Kerala, a narrow ribbon of land nestled between the Arabian Sea and the Nilgiris foothills have been fabled by travellers since Antiquity. From luxuriant forests covering hillsides with a myriad tree species, rivers tumble down, carrying in their depth the mystery of this prosperous agricultural country. In the overpopulated and quasi-equatorial plains, paddy fields, banana and palm groves draw a lush green landscape.
In spite of the turbulent sea, numerous harbours on the coastline facilitate commercial and cultural exchanges with the whole world and were through centuries the seat of an intense activity. Romans exchanged their gold for pepper with which they loaded their ships, and Marco Polo described in his “Book of Marvels”, the extraordinary wealth of the country.
Till the end of the 13th century, the city of Kollam in South Kerala was the main business centre for the Chinese traders. Portuguese with Vasco de Gama and Dutch participated actively in the development of the maritime activities; the French whose influence was lesser, nevertheless settled a trading post in Mahe. They were supplanted by the English during the 18th century.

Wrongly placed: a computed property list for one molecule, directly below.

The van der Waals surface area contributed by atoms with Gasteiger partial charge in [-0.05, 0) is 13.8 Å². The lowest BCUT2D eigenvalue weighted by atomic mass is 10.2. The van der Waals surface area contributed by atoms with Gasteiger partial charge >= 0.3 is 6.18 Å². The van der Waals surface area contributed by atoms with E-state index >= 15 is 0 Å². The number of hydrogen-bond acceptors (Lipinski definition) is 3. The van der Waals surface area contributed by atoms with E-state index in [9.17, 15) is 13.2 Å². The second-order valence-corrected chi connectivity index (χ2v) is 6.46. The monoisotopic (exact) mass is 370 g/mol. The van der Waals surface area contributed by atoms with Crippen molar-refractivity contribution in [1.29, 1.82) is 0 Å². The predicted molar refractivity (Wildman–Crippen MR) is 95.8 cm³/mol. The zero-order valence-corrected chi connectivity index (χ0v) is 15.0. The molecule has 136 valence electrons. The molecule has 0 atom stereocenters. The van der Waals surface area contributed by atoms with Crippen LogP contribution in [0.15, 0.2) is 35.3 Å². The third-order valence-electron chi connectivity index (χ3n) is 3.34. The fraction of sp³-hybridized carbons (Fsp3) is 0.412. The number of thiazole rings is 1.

Philosophers, reformers, important poets were born here. In the 8th century AD, Adi Sankara taught the “non dual” doctrine known as Vedanta. Melputtur Narayana and Puntanam Namputiri‘s writings are considered today jewels of the Sanskrit religious literature.
Sri Narayana Guru, another reformer of the 20th century, determined to fight against the discriminatory practices of the caste system, reunited all the members of the discriminated communities under the same banner which advocated: “one caste, one religion and one god for man”.
Kerala was and is still an extraordinary mosaic where Moslems, Christians and Jews have coexisted peacefully for centuries and imbues its people with the idea of harmony and tolerance of which they are proud.